In the newspaper article titled 山中ら、予備検診で異常なし…WBCバンタム級, what meaning is created by placing "ら" after "山中"?

Does it make "山中慎介" plural, and then "山中ら" means something like "Yamanaka and his hangers-on".

Maybe, "Clintonら" means "Hillary Clinton and her senior campaign staff"?

  • 1
    Since you didn't just write "yes", then I am not sure I understand. So, I can take a person's name, add "ら", then there is a vague range of people included in the newly created group? Please translate that title into english so I understand. – red shoe Apr 13 '15 at 13:04
  • Afraid it is not a simple yes with "Yamanaka and his hangers-on". Wrote an answer. – l'électeur Apr 13 '15 at 13:44

「ら」 is a plural suffix.

In this case, 「山中ら」 just means "Yamanaka and his opponent", not "Yamanaka and his hangers-on". The hangers-on do not need to take a preliminary physical before a boxing match.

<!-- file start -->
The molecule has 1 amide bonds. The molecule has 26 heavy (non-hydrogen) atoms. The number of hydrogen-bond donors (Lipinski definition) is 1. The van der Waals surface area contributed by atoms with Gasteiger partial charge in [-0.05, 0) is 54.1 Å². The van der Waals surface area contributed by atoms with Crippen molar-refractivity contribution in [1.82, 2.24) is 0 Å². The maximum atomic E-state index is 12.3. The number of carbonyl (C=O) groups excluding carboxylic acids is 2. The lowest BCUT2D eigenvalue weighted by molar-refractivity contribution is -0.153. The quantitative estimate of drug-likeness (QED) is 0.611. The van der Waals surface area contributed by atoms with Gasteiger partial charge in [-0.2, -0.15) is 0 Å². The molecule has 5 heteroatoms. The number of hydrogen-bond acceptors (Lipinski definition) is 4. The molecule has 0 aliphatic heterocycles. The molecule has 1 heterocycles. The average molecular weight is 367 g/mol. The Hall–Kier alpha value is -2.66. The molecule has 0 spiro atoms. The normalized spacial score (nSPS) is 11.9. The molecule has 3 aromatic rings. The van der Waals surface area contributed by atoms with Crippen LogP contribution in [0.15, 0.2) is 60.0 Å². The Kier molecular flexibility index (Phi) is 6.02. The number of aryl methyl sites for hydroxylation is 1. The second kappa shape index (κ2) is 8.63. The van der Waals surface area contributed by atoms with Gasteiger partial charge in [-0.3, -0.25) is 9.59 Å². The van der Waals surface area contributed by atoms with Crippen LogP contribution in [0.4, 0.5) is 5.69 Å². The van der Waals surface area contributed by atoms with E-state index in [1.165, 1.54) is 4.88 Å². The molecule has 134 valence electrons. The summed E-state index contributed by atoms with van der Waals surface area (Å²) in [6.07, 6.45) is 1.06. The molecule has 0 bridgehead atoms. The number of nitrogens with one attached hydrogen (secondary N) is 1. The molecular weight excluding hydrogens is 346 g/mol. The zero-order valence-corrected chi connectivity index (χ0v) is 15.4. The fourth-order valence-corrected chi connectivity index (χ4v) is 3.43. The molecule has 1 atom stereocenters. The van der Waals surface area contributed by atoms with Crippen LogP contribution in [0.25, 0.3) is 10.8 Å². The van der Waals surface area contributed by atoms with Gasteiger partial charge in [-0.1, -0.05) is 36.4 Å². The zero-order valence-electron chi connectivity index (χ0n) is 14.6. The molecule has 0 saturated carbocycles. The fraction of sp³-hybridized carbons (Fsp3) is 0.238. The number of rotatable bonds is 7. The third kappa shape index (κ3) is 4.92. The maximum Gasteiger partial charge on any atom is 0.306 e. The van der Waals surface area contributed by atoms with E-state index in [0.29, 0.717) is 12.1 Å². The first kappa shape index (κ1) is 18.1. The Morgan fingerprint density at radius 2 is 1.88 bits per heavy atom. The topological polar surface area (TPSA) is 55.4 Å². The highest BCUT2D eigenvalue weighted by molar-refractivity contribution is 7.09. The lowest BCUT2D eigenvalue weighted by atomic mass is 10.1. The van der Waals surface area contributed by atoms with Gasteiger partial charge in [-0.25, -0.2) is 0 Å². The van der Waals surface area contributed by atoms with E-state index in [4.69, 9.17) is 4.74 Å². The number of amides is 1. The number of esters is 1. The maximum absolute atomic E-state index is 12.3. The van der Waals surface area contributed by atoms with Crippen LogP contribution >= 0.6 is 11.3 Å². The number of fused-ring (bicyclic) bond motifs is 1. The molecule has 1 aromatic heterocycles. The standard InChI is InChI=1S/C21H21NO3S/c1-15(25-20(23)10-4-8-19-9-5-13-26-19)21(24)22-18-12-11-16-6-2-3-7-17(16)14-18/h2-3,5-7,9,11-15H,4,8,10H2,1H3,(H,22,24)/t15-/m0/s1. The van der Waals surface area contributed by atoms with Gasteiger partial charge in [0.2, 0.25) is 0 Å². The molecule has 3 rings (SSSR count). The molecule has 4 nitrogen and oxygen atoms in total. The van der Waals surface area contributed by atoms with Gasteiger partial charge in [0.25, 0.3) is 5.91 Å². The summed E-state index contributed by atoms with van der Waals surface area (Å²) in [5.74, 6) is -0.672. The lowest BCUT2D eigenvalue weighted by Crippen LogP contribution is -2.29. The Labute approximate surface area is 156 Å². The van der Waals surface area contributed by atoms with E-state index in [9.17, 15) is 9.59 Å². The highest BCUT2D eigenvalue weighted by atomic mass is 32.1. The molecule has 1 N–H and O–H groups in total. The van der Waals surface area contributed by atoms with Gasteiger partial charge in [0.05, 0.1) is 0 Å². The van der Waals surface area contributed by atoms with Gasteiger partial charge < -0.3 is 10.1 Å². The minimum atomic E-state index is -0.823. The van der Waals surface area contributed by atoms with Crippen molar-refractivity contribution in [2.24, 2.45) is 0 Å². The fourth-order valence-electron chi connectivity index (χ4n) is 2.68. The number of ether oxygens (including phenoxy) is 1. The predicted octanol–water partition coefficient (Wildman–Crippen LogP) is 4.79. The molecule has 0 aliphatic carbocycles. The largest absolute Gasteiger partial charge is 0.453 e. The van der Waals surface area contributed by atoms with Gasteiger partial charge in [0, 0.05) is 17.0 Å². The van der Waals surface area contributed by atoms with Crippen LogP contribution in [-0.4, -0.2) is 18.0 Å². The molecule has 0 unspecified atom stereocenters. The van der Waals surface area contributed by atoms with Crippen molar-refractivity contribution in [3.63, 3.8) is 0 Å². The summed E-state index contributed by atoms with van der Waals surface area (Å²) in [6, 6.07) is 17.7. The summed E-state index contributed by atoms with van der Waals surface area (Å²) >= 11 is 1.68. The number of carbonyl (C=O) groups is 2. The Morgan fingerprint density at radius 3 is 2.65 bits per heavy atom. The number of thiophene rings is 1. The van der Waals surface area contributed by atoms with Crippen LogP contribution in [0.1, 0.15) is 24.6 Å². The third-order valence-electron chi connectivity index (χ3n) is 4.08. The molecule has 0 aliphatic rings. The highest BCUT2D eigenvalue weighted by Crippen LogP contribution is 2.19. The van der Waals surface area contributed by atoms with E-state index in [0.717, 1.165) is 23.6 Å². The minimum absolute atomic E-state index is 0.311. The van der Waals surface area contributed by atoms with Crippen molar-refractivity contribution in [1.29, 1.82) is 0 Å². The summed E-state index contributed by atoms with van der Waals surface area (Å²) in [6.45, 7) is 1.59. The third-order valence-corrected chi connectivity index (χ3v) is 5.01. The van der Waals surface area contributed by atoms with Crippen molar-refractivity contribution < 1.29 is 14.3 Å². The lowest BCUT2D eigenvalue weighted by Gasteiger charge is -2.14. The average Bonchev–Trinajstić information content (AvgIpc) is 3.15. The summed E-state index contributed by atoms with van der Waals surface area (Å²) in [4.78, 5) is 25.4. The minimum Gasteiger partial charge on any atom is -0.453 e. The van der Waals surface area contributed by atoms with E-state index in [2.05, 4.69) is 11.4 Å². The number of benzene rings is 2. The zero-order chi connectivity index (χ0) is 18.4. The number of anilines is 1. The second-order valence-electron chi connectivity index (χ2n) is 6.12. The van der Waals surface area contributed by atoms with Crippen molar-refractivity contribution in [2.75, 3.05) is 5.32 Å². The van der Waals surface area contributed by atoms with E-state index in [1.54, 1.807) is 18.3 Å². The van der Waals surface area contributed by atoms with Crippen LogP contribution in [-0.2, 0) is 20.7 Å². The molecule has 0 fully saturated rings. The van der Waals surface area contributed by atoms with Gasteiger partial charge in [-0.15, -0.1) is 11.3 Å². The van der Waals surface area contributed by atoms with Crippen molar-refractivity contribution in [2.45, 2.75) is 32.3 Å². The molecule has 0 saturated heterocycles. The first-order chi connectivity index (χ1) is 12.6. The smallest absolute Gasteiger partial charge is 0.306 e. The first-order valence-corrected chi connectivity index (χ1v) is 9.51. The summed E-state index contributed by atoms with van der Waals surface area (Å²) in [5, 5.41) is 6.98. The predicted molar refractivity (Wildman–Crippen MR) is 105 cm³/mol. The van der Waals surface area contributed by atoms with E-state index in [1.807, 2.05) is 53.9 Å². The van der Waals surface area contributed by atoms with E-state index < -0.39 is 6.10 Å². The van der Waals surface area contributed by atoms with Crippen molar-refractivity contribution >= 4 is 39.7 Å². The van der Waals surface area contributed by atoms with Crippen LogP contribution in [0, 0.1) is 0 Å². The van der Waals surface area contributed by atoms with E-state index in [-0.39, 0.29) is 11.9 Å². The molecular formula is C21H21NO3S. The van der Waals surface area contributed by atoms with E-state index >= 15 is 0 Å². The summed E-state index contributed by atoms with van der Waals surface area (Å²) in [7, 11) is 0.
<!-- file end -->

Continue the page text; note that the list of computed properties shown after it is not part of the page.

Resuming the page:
"Yamanaka and his opponent pass their preliminary physical."

  • The title is not "ディエゴ・サンティリャンら、予備検診で..." because (1) Diego is the challenger? (2) as yomiuri is a Japanese newspaper, reader focus is on the Japanese fighter? (3) simply, "ディエゴ・サンティリャンら、..." makes for an unwieldy title? – red shoe Apr 13 '15 at 15:08
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    I'd say 2 is the primary reason. Just like when talking about a local team's game, we don't mention the opponent (in LA, we'd say the Dodger's game and not say, the Yankee's game). Plus, it's more likely Japanese people would be more familiar with the Japanese boxer, making it a natural choice as a title. – Jimmy Apr 13 '15 at 17:52
  • Also because newspaper headlines must be short. – Avery Apr 13 '15 at 22:31

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